cdlm_robot | R Documentation |

Shiny app for 1D simulation of robot movement with CDLM.

`cdlm_robot()`

This shiny app illustrates a 1-D robot movement model. Here, T ("maximum number of iterations") steps are simulated for a robot moving along a 1-D line. Each of the T steps represents a length of time represented by "time step (sec)" seconds; the longer the interval, the more location uncertainty there is between steps. At each step, the robot moves with velocity (v_t) modeled by a normal distribution with mean alpha ("unknown true mean of velocity") and variance "known true variance." For simplicity, we will only attempt to model the mean velocity while sequentially observing only the locations, since we assume the variance is known. The particle filter learns the movement parameters through N ("number of particles") particles, or independent simulations. At each point in time, the filter simulates N draws of the velocity from the prior distribution, a normal distribution with mean mu ("prior mean on velocity mean") and variance sigma ("prior variance on velocity mean"). These distributions are shown in color panel 1. Ideally, over time the colored distributions should converge to the true one (thick black curve).

Panel 1 shows the particles' distributions of the velocities. Ideally the means of these distributions should converge to the true value (vertical line). Note: this simulation works best if the distribution of true velocity is either clearly negative or positive. If the distribution straddles v_t=0 with significant probability, movement will be more difficult to visualize. In the above case, the location should be the one more in the direction of the sign of velocity (i.e. if velocity distribution >0, then the robot should be consistently moving to the right).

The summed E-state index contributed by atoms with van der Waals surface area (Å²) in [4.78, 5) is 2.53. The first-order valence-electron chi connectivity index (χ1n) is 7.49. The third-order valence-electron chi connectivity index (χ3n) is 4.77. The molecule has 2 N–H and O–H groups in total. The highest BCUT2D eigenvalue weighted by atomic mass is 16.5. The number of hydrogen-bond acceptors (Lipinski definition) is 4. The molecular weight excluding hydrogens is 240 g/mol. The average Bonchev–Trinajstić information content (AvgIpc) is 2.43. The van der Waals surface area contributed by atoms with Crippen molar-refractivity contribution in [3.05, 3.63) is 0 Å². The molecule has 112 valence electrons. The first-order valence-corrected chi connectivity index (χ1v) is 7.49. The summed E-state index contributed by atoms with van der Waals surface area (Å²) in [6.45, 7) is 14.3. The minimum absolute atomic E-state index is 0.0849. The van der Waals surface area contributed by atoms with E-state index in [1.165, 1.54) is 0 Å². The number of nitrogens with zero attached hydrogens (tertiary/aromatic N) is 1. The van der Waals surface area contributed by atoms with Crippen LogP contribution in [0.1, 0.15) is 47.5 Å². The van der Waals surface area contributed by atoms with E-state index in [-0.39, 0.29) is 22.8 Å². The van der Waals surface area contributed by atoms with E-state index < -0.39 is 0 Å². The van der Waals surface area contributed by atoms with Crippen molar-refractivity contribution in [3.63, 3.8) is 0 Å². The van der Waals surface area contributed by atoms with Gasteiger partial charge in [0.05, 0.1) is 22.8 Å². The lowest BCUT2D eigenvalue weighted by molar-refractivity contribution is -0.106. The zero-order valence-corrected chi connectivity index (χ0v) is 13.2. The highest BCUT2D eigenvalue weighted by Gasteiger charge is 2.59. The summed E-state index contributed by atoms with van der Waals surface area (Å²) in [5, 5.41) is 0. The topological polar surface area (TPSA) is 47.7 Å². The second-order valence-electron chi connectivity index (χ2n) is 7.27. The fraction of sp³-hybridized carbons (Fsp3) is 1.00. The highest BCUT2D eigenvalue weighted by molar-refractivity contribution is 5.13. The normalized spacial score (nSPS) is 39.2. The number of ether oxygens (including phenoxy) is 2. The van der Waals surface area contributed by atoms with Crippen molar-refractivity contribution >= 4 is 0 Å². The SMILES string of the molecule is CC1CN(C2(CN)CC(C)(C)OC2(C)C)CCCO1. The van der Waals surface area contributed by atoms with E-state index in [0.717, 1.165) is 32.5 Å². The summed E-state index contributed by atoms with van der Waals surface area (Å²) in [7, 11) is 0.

Panel 2 shows each particle's prediction of the location (black dot) and the 95% confidence interval of this prediction (width of colored rectangle). The true observed location and the previous one are the two dashed vertical lines. Particles whose dots fall closer to the vertical line have better prediction.

Panel 3 shows the weights of the particles as calculated by the closeness of their location prediction to the true one. Closer particles in panel 2 should have higher weights (the colors correspond).

Panel 4 shows the predictions and confidence intervals of particles being resampled by their weights (with replacement). More of the predictions should be closer to the truth here than in panel 2.

Panel 5 shows convergence over time of the means of the particle distributions of velocity (panel 1) to the true value (vertical dashed line). Ideally these should converge to the true value.

Panel 6 shows the history of predicted locations over time, by vertical lines representing each particle's predictions. Ideally the particle predictions should both converge to the observed locations and should also be grouped closer together, as the estimated velocity distribution standard deviation decreases.

The particle filter models the true value of location and the true velocity. It is reasonable to assume that these are independent, which is why the covariance matrices given are diagonal.

Video explanation of simulation applet by author: https://youtu.be/iVG_bCU0jCA

Ackerman, Samuel. "A Probabilistic Characterization of Shark Movement Using Location Tracking Data." Temple University doctoral thesis, 2018. https://digital.library.temple.edu/digital/collection/p245801coll10/id/499150

Carvalho, Carlos M., Johannes, Michael S., Lopes, Hedibert F., and Nicholas G. Polson. "Particle learning and smoothing." Statistical Science, 2010.

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